Cyber Crime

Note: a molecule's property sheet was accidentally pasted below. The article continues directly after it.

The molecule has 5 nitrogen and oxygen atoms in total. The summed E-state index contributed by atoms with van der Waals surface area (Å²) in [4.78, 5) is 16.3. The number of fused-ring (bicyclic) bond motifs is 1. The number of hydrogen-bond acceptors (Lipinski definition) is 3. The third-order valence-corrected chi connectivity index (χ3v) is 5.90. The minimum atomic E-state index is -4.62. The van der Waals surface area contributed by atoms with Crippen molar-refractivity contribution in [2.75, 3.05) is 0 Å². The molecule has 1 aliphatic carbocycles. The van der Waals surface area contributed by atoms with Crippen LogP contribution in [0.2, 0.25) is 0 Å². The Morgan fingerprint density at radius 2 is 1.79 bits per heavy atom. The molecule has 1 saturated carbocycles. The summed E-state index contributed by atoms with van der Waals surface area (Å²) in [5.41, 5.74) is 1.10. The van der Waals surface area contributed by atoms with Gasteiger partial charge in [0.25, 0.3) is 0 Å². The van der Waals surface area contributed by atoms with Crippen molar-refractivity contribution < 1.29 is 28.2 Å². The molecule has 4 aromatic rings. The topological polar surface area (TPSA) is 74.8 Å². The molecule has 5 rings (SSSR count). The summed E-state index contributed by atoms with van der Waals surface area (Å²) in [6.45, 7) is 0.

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MANILA, Philippines — Almost 9 out of 10 Filipino Internet users have been victimized by cybercrime or a malicious activity on the Internet at one time or another, the Department of Justice (DOJ) primer on facts and trends about cybercrimes committed in the country, said on Tuesday. The primer on Philippine cybercrime has been prepared by the DOJ as part of its advocacy program to prevent abuses in cyberspace as the legality of the new law against cybercrime is being deliberated in the Supreme Court. In October 2012, the implementation of the new Cyber-crime Prevention Act of 2012 was suspended by the high tribunal for four months until Feb.6 following 15 petitions seeking for the law to be declared unconstitutional wholly or partially. The high court is set to hear on Jan.15 oral arguments on the law that became controversial because of its provisions that included the criminalization of online libel. In the three-page primer presented in a question and answer format, the DOJ said that cybercrime has become “one of the fastest growing crimes globally.” In the Philippines, the primer quoted a 2010 report of the security software firm Symantec that as many as 87 percent of Filipino internet users (nearly nine out of 10) were identified as victims of crimes and malicious activities committed online. These included being victimized in activities such as malware (virus and Trojan) invasion; online or phishing scams; sexual predation; and services in social networking site like Facebook and Twitter. From 2003 to 2012, the Anti-Transnational Crime Division (ATCD) of the Criminal Investigation and Detection Group (CIDG) of the Philippine National Police (PNP) looked into 2,778 referred cases of computer crimes from government agencies and private individuals nationwide. The primer defined cybercrime as a crime committed “with or through the use of information and communication technologies such as radio, television, cellullar phone, computer and network, and other...
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